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PHD-DESIGN  September 2011

PHD-DESIGN September 2011

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Subject:

Short Range RFID, Design Material Studies and Me

From:

Michael Yap <[log in to unmask]>

Reply-To:

PhD-Design - This list is for discussion of PhD studies and related research in Design <[log in to unmask]>

Date:

Mon, 19 Sep 2011 06:30:17 -0400

Content-Type:

text/plain

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Dear doctors, PhD candidates and other members of the list,

My name is Michael Yap and I am a second-year student pursuing an MFA in Interaction Design at the School of Visual Arts (SVA).

Since I subscribed to the list close to a year ago, I've very much enjoyed the lively and informed discussion—thank you.

I now step forward to humbly ask for aid as I begin to develop a research plan to underpin my thesis efforts this year. Although I am not a PhD candidate, the members of this list is my greatest resource in this regard. I will very much appreciate your help.

Last semester, in a class covering prototyping user experiences, I explored a dizzying array of methods, ranging from paper prototypes to sketching in hardware. For my final assignment, I was asked to create a video to reflect upon this experience, or, create a new prototype. I created both in the form of a narrated, video-based user journey exploring Bruce Sterling’s SPIME:

http://vimeo.com/23042809

The video provides a personal definition of prototyping based on my experiences in the class and envisions a future world in which Sterling’s SPIME exists as every-day-object (a multi-tool). A device is portrayed detecting a SPIME and triggering an on-screen interface whereby a user interacts with the extensive and rich system of information the SPIME instantiates.

This summer, I attended "Object Stories" at the Portland Art Museum:

http://objectstories.org/

I was struck by how objects act as containers, holding "great personal and collective meaning and carry stories of particular times, places, and events."

For thesis, I hope to create conceptual designs that augment common, every-day mass-produced objects with short-range RFID, so that they may hold the same meaning and stories they always have, but online, and, to discover new uses to meet existing needs. I wish to fortify my efforts with a better understanding of:

• the social and cultural meaning of every-day objects
• the role that objects play in our every-day lives
• other considerations that I am unaware of but you are compelled to share

Can you recommend specific books, articles and other resources to advance my understanding?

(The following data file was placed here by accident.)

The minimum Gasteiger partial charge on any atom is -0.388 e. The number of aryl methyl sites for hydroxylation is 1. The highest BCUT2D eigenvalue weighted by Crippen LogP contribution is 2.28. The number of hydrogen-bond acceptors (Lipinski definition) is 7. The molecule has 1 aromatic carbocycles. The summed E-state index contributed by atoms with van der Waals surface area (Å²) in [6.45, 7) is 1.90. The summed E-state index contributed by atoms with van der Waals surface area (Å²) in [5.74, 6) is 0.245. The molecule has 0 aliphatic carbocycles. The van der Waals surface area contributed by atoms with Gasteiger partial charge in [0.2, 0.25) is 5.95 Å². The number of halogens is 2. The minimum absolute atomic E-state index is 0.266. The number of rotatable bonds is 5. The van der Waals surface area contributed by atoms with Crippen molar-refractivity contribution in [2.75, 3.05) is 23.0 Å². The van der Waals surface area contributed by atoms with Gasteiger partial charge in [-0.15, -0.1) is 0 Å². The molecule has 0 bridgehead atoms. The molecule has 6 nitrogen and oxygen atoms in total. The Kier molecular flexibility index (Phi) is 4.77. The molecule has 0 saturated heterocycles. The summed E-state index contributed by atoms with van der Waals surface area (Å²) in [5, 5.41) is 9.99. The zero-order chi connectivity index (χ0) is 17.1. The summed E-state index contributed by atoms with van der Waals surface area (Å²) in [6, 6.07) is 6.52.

Many, many thanks in advance,

—M

--------------------------------
 Michael Yap
 MFA Candidate
 Interaction Design
 School of Visual Arts (SVA) 
 
 tel     (415) 317-3428
 web     mfa.exoatmospheric.com
 twitter michaelryap
--------------------------------




On Sep 19, 2011, at 4:36 AM, Ann Thorpe wrote:

> Dear Jean,
> 
> Not sure what you mean by "one societal challenge that is not technical."
> What springs to my mind is the transition town movement (they have a website
> and publications) that addresses the one challenge of peak oil, but the
> approach is primarily social. The design thinking element is unclear to me,
> although a lot of designers are interested in it, so maybe that's all you
> need...
> 
> You might come across other ideas in the "social innovation" literature. For
> example the Young Foundation's "Open Book of Social Innovation"
> (downloadable from the website).
> 
> Another trend here in the UK is the "community-led challenge prize"
> --although these challenges are often technical such as climate
> change/alternative energy. I think NESTA has led all of these and they've
> got a few summary reports such as "Using Social Challenge Prizes to Support
> People-powered Innovation" -- the design thinking link may only be
> "innovation"
> 
> Another area that seems to be gaining ground is "active design" or design
> that promotes physical activity. The city of new york has developed a set of
> "active design guidelines." Similarly there are projects that link suburban
> development patterns to health, and projects like Natalie Jeremijenko's in
> NYC connect pocket parks (in parking spaces called "noparks") to
> environmental and human health. Along those lines Rebar's park(ing) day,
> which creates temporary parks in metered parking spaces has led to a city
> wide program in San Francisco (Pavements to parks). New York has developed a
> similar program (not sure if resulting from noparks). A thread that runs
> through these is "the commons" and its connection to health and wellbeing,
> although I don't know that any of these could be called an initiative for
> the commons, as a whole they might be considered a movement.
> 
> Now that it's Monday I'm sure other ideas will come flooding in.
> Best,
> Ann
> 
> 
> Dr Ann Thorpe
> .....................................
> Bartlett School of Architecture, University College London
> Wates House, 22 Gordon Street London WC1H 0QB, United Kingdom
> 
> +44 (0)77 1747 1606
> .....................................
> book: The Designer's Atlas of Sustainability (www.designers-atlas.net)
> blog: http://designactivism.net
> twitter: @atlasann

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